Warren Restricting Her Fundraising Rules to Primary, Will Do 'What Is Necessary' in General Election

February 26, 2019

Sen. Elizabeth Warren (D., Mass.) acknowledged Monday that her dramatic pledge to avoid big-ticket fundraisers and being beholden to large donors only applies to the Democratic primary process.

Warren wrote a Medium post on Monday pledging her "presidential primary campaign" will be premised on equal access "for anybody who joins it," saying, "That means no fancy receptions or big money fundraisers only with people who can write the big checks." She tweeted out videos Monday night of her calling small donors around the country to thank them for their assistance.

However, MSNBC "All In" host Chris Hayes pointed out to Warren that she had an eight-figure treasure chest from her easy Senate reelection last year.

"What does that say about what you were doing before? If this is the right way to do it now, why now and why not before?" he asked.

"So, look, I’ve never actually been in a deeply competitive primary. I get it," Warren said. "Republicans come to the table armed to the teeth. They’ve got all of their donors, their wealthy, wealthy donors. They’ve gone their super PACs. They’ve got their dark money. They’ve got everything going for them. I’m just going to be blunt. I do not believe in unilateral disarmament. We've got to go into these fights, and we've got to be willing to win these fights."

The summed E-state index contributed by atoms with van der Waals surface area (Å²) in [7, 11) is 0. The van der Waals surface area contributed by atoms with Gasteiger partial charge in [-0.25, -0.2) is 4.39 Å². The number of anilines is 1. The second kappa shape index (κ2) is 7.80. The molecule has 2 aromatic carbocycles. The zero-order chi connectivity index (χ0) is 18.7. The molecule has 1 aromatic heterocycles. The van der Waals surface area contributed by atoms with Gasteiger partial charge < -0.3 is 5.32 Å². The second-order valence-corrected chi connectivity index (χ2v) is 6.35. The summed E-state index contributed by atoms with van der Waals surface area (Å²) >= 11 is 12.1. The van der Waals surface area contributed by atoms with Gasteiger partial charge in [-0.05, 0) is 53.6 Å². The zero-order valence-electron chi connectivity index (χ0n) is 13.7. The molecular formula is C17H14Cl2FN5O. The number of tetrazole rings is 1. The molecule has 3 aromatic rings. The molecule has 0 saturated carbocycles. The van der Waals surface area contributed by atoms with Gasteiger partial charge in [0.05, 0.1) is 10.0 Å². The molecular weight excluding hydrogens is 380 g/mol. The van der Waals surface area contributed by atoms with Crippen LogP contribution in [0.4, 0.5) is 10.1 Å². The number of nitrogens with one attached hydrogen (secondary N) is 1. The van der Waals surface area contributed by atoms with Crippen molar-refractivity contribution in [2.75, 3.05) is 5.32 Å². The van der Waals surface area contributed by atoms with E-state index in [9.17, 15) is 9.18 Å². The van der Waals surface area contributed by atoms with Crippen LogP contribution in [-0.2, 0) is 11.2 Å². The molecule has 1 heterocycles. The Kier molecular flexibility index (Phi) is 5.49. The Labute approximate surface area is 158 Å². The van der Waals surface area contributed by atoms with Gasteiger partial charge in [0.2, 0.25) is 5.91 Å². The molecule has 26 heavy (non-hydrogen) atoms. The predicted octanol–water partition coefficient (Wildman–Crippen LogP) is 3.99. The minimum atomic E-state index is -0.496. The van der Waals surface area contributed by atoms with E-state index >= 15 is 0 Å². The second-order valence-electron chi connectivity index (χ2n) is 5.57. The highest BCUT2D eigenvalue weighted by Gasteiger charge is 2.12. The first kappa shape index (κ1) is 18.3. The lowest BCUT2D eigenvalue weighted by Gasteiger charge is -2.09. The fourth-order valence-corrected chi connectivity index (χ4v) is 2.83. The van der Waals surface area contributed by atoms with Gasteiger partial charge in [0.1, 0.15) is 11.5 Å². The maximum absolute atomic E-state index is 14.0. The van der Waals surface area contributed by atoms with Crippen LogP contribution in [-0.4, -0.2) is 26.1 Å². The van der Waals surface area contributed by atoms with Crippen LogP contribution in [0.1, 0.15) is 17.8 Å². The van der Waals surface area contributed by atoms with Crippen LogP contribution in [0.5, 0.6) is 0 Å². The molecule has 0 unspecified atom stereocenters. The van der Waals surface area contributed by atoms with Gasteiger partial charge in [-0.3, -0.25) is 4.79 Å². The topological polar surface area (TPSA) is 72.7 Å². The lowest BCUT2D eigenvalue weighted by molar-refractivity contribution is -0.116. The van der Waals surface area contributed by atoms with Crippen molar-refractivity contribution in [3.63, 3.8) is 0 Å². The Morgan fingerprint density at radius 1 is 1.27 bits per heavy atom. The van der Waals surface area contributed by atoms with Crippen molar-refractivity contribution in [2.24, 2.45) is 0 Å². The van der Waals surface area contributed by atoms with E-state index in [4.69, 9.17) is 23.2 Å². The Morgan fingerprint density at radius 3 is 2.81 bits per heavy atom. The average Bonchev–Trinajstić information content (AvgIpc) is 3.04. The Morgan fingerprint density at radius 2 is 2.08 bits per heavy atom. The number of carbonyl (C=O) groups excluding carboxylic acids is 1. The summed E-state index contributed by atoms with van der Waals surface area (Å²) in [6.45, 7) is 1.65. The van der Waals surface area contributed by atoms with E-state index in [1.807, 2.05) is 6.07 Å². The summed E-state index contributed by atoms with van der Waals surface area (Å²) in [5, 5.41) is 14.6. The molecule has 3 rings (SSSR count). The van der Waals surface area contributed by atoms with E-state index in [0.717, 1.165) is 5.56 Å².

"So, this applies to the primary. Like, were you to get the nomination—" Hayes started.

"This is a primary," Warren said.

"Or anyone else gets the nomination, like, just raise all the money you can, however you can," Hayes said.

"Yes, but here’s what I want you to see that’s different about it, Chris," Warren said. "Think about the difference once we’re down to the two candidates. If the Democrats have spent the next year in a primary, building this thing, face-to-face, person-to-person, neighbor-to-neighbor across the country, think of the kind of foundation that we have laid down."

She wrote on Medium if her campaign did that, she would build the kind of grassroots organization necessary to compete in a general election. At that point, if she were the nominee, according to her own words, all bets were off for how she would continue to raise funds.

"By then we’ll be up against a Republican machine that will be hell-bent on keeping the White House," she wrote. "They will have PACs and super PACs and too many special interest groups to count, and we will do what is necessary to match them financially. That means investing — starting now — in each and every one of our state parties, and in our national party too."

Warren's campaign did not respond to a request for comment.